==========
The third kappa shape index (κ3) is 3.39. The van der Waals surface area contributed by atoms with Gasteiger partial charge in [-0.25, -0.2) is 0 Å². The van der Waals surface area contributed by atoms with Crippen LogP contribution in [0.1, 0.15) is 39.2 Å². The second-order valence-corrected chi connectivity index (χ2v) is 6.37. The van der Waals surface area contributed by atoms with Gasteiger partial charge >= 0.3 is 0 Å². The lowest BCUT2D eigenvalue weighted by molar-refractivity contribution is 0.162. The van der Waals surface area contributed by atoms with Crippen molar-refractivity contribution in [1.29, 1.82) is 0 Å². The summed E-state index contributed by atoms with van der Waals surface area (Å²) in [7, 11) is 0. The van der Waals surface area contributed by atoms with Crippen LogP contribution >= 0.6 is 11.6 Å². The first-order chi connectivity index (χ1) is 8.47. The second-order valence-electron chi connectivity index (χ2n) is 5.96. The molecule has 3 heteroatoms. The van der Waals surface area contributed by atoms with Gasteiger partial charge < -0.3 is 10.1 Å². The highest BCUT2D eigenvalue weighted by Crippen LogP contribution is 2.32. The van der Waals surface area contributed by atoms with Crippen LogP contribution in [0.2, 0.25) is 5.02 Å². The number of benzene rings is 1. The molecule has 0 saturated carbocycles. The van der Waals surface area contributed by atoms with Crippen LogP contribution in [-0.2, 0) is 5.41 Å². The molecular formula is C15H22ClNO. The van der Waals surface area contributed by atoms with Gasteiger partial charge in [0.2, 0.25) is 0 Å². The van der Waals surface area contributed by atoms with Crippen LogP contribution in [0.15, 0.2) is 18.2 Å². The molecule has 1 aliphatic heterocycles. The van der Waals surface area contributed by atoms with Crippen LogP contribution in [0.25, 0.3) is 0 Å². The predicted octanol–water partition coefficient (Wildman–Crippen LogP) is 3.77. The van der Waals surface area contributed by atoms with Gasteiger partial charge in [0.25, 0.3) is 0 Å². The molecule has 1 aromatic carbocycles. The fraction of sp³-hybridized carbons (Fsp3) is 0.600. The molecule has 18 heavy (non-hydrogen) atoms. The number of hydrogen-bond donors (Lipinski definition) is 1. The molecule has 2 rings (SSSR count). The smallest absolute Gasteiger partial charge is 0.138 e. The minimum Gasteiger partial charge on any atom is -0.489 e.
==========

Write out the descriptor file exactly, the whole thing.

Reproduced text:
The third kappa shape index (κ3) is 3.39. The van der Waals surface area contributed by atoms with Gasteiger partial charge in [-0.25, -0.2) is 0 Å². The van der Waals surface area contributed by atoms with Crippen LogP contribution in [0.1, 0.15) is 39.2 Å². The second-order valence-corrected chi connectivity index (χ2v) is 6.37. The van der Waals surface area contributed by atoms with Gasteiger partial charge >= 0.3 is 0 Å². The lowest BCUT2D eigenvalue weighted by molar-refractivity contribution is 0.162. The van der Waals surface area contributed by atoms with Crippen molar-refractivity contribution in [1.29, 1.82) is 0 Å². The summed E-state index contributed by atoms with van der Waals surface area (Å²) in [7, 11) is 0. The van der Waals surface area contributed by atoms with Crippen LogP contribution >= 0.6 is 11.6 Å². The first-order chi connectivity index (χ1) is 8.47. The second-order valence-electron chi connectivity index (χ2n) is 5.96. The molecule has 3 heteroatoms. The van der Waals surface area contributed by atoms with Gasteiger partial charge < -0.3 is 10.1 Å². The highest BCUT2D eigenvalue weighted by Crippen LogP contribution is 2.32. The van der Waals surface area contributed by atoms with Crippen LogP contribution in [0.2, 0.25) is 5.02 Å². The number of benzene rings is 1. The molecule has 0 saturated carbocycles. The van der Waals surface area contributed by atoms with Crippen LogP contribution in [-0.2, 0) is 5.41 Å². The molecular formula is C15H22ClNO. The van der Waals surface area contributed by atoms with Gasteiger partial charge in [0.2, 0.25) is 0 Å². The van der Waals surface area contributed by atoms with Crippen LogP contribution in [0.15, 0.2) is 18.2 Å². The molecule has 1 aliphatic heterocycles. The van der Waals surface area contributed by atoms with Crippen LogP contribution in [0.25, 0.3) is 0 Å². The predicted octanol–water partition coefficient (Wildman–Crippen LogP) is 3.77. The van der Waals surface area contributed by atoms with Gasteiger partial charge in [0.25, 0.3) is 0 Å². The molecule has 1 aromatic carbocycles. The fraction of sp³-hybridized carbons (Fsp3) is 0.600. The molecule has 18 heavy (non-hydrogen) atoms. The number of hydrogen-bond donors (Lipinski definition) is 1. The molecule has 2 rings (SSSR count). The smallest absolute Gasteiger partial charge is 0.138 e. The minimum Gasteiger partial charge on any atom is -0.489 e.